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Continental crust thanks to the right mixture

For the first time, ETH scientists have successfully recreated the formation of continental crust in the Archean using a computer simulation. The model helps scientists to better understand processes that took place three to four billion years ago.

Continental crust thanks to the right mixture
Artistic representation of the Earth in the Archean. Stromatolites, the first signs of life, are present in the shallow water 
[Credit: Tim Bertelink/WikiCommons]
The present-day formation of continental crust can be investigated in the framework of plate tectonics; however, it is unclear how continental crust could have formed in the Archean, a period three to four billion years ago, when there was no plate tectonics.

In the journal Nature, geophysicists led by Antoine Rozel, a senior assistant at the Institute of Geophysics at ETH Zurich, have now presented a computer model that is likely to add fuel to the scientific debate. With their model, they were able to recreate the origination of earlier continental crust for the first time, something which until now had proven particularly challenging.

Venus or Io?

For their computer model, the researchers took inspiration from two opposing explanatory approaches. One approach postulates that the Archean crustal material was built up through volcanic activity alone, as it has been suggested to happen on Jupiter's moon Io. The other approach, by contrast, assumes that new crust was formed by the accumulation of magma remaining warm in the crust might be the case on Venus.

Continental crust thanks to the right mixture
Venus, Earth and Io: different modes formed their crusts [Credit: NASA]
The ETH researchers' simulations could not confirm either extreme position, since neither of the two approaches produces a continental crust that is composed as it should be based on field observations.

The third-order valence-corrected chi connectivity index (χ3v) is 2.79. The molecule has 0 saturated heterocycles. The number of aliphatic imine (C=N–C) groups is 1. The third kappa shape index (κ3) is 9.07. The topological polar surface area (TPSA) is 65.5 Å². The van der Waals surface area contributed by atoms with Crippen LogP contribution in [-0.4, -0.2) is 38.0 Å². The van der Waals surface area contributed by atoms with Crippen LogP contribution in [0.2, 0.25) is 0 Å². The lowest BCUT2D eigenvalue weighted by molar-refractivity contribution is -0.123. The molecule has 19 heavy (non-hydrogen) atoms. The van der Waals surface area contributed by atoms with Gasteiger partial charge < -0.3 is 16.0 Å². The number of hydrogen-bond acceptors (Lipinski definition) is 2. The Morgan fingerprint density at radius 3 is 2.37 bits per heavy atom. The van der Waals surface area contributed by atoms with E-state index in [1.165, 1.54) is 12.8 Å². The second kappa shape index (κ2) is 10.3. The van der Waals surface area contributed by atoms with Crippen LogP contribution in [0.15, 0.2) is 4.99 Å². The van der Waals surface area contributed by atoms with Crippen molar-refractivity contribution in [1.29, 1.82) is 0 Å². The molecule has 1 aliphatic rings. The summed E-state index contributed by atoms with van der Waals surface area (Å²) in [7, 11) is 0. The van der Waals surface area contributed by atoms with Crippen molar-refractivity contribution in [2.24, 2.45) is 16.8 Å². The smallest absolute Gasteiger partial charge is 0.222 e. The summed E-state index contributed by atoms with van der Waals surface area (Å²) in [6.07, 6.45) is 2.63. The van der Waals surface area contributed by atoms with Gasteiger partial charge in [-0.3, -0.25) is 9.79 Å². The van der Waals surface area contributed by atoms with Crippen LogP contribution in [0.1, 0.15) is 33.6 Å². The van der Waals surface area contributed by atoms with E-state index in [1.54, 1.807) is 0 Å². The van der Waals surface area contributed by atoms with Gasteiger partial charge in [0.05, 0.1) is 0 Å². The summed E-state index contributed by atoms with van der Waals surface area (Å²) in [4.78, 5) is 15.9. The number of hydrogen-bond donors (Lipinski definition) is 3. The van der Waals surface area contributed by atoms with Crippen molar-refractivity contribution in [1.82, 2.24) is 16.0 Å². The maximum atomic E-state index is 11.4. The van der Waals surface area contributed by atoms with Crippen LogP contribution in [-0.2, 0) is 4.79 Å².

Temperature and pressure narrowly defined

"The rocks of the original continental crust could only form under relatively narrowly defined temperature and pressure conditions. In both extremes, these conditions do not exist," explains Rozel. "If a new crust is formed solely by volcanoes, whereby the magma cools immediately on the Earth's surface, the crust would be too cold. Conversely, the crust in the other approach would be hotter than it should be."

Continental crust thanks to the right mixture
Archean crust could have been built by vulcanism and accumulation of magma remaining 
warm in the crust [Credit: Antoine Rozel/ETH Zurich]
By contrast, the ideal situation is when the crust is created through a mixture of the two mechanisms, preferably when around 30 percent of the new crust is formed by volcanism. This results in a rock composition similar to what can be found on the west coast of Greenland, for example.

Two-dimensional and global

For the researchers to calculate their model, however, they had to make some compromises. Although their model is global, it is only two-dimensional. "If we had wanted a high regional resolution and a three-dimensional model, we would have had to run the calculations on a supercomputer for ten years," says Rozel.

In their model, the researchers considered various quantities, such as temperature, pressure, water content of the rock and its viscosity, and simulated the processes up to 100 times to test the parameters with various values.

Author: Peter Rüegg | Source: ETH Zurich [May 10, 2017]

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